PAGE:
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Thursday, 30 January, 2003, 15:54 GMT
'My father didn't have to die'
Krista Davis
Ms Davis thinks of her father (pictured behind) daily

The daughter of a man shot dead by police gives BBC News Online her reaction to a report which calls on the police to tighten up gun use.
Krista Davis expected her father to die in hospital of an alcohol-related illness.

Not at his girlfriend's Surrey home, shot by a single bullet through the heart.

Derek Bateman was 47 at the time and nearly four years later, Krista, 26, still finds it difficult to bear.

She spoke to BBC News Online on the day a report by the Police Complaints Authority (PCA) urged armed police to tighten up its handling of incidents involving disturbed individuals.

I have to be neutral because I don't want my children growing up thinking 'We hate the police'

Krista Davis
The mother-of-two from Guildford said: "The fact it was the police made it twice as hard.

"If he had been walking down the street and he was shot, then there's someone to blame.

"You can hope that someone goes to prison and someone pays for it."

Among 24 shooting incidents studied by the PCA, 11 involved individuals who may have had a death wish, two were mentally ill and five were drunk or on drugs.

One of those five was Mr Bateman, an alcoholic and depressive, who in June 1999, had an argument with his girlfriend at her house in Dorking.

'No-one phoned'

She went into a neighbour's home and called the police, telling them he had a gun and had threatened to kill her.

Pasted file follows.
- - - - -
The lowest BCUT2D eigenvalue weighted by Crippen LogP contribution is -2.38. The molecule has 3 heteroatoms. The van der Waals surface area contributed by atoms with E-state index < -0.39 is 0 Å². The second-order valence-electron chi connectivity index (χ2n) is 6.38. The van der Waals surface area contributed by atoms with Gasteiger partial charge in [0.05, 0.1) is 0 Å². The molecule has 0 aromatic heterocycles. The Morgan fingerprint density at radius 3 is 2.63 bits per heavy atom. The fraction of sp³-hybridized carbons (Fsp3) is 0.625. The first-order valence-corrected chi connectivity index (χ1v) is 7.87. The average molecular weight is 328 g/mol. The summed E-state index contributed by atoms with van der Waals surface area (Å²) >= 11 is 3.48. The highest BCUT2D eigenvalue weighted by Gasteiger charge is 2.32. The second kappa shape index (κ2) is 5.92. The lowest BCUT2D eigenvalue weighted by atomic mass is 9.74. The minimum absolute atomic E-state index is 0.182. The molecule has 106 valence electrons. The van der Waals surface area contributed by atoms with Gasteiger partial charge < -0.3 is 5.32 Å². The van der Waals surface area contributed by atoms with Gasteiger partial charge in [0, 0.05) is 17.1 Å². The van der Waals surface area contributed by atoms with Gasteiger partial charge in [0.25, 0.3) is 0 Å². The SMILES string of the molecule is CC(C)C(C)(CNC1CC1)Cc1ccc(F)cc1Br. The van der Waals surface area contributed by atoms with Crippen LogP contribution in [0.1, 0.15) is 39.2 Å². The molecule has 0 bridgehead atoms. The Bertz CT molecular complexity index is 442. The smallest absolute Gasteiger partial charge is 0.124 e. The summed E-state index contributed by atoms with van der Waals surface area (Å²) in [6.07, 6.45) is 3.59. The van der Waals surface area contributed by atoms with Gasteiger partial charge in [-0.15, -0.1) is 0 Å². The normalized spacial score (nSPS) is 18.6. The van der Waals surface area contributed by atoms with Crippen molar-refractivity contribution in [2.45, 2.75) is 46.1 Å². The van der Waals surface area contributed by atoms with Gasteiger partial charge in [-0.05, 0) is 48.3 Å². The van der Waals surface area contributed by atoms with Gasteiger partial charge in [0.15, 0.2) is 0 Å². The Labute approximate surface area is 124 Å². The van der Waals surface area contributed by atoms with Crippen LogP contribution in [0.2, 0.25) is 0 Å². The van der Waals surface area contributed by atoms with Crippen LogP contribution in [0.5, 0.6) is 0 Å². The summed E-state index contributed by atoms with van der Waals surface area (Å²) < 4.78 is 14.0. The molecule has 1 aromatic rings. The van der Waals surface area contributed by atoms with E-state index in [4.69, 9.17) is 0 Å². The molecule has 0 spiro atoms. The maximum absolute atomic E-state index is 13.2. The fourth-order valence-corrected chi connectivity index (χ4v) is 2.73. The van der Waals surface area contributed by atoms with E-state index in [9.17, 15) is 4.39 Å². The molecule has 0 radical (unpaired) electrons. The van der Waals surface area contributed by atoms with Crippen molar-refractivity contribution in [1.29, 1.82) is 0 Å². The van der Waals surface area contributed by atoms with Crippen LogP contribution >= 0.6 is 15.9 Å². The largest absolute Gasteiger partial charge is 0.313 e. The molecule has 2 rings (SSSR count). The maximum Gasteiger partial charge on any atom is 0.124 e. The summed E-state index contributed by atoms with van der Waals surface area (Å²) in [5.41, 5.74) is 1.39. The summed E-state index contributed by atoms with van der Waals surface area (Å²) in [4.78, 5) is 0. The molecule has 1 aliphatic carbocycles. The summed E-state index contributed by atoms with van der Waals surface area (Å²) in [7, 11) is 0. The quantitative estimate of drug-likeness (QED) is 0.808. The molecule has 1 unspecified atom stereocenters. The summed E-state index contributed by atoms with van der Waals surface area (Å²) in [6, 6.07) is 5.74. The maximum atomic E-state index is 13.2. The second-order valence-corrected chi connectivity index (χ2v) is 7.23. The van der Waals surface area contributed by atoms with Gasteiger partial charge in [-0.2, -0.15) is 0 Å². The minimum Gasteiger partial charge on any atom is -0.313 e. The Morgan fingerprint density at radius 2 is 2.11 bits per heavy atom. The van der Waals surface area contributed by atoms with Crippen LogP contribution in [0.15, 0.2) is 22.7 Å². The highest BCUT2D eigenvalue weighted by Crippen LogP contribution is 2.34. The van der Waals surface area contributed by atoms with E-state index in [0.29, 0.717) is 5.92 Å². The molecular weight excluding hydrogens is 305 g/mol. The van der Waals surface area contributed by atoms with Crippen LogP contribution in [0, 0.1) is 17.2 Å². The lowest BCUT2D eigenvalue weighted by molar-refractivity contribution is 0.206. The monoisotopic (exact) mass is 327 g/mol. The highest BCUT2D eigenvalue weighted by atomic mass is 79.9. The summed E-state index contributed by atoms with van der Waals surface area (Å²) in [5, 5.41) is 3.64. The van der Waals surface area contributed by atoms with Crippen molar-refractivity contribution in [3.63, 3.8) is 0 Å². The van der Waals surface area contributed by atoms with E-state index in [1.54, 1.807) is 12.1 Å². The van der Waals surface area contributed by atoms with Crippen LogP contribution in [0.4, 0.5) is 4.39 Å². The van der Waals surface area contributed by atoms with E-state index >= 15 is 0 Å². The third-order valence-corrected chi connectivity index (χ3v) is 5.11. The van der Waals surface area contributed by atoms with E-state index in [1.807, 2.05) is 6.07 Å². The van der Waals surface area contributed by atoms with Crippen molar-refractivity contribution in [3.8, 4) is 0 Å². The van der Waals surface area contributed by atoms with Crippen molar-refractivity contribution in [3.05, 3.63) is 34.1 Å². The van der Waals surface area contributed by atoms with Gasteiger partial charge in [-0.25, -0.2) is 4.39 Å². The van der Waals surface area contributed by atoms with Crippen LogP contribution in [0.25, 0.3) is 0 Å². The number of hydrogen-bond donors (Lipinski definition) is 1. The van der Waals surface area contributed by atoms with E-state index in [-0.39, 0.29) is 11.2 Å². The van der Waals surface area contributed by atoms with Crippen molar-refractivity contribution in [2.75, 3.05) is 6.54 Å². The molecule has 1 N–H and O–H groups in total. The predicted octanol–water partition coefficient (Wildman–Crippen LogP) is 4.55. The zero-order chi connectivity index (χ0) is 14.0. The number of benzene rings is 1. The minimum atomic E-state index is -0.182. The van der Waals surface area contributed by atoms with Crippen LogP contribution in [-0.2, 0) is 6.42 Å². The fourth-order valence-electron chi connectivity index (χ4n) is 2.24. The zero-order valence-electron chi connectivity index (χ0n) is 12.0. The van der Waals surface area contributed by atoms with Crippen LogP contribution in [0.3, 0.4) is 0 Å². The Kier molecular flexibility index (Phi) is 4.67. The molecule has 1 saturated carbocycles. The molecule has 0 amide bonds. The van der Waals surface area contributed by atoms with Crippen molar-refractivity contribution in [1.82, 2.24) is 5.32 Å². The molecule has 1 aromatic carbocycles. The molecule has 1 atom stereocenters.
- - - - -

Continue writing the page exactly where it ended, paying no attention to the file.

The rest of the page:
Seven police officers, including four armed officers, arrived and surrounded the house.

They shouted for him to come out and 10 minutes later, he appeared at a bedroom window and confirmed he had a gun.

When he reappeared with the airgun visible, he was shot and when the police got to him, found to be dead.

Police at a siege in Hackney, London
Police have to handle dangerous gunmen
Ms Davis, who has a younger brother, said: "No-one phoned us to ask about his background or his situation.

"Anyone of us would have walked straight into that house."

She said the police should have given him more time by taking into account that he had been drinking and deducing his reactions were slower.

Ms Davis thinks lives could be saved if the police did not shoot targets in the torso.

And the "soft" bullets used are more dangerous, she claimed, because they do not travel right through the body.

Negotiating training

Asked why her father kept a gun, she said: "My dad loved John Wayne, but is that a crime? It's not against the law to keep an air pistol.

"Maybe it should be and lives would be saved, but the police seem to kill those unarmed or those with air guns."

Ms Davis also believes there should be more training for officers to negotiate sensitive situations.

I hope the report leads to improvements and no-one else gets killed

Krista Davis
She described her father as a "gentle giant" who was kind and loving, although his illness meant he was in and out of hospital.

"There's not a day goes by without me thinking about what happened and replaying it in your mind.

"It's still continuing and has never gone away - I don't think it ever will.

"I hope the report leads to improvements and no-one else gets killed.

"And no other family has to suffer like us."

But she is determined her experience will not make her anti-police, for the sake of her children.

"I can't turn to them and say 'the police are wrong and horrible'.

"I have to be neutral because I don't want my children growing up thinking 'We hate the police.'"

See also:

30 Jan 03 | UK
12 Jan 03 | Politics
24 Jan 03 | England
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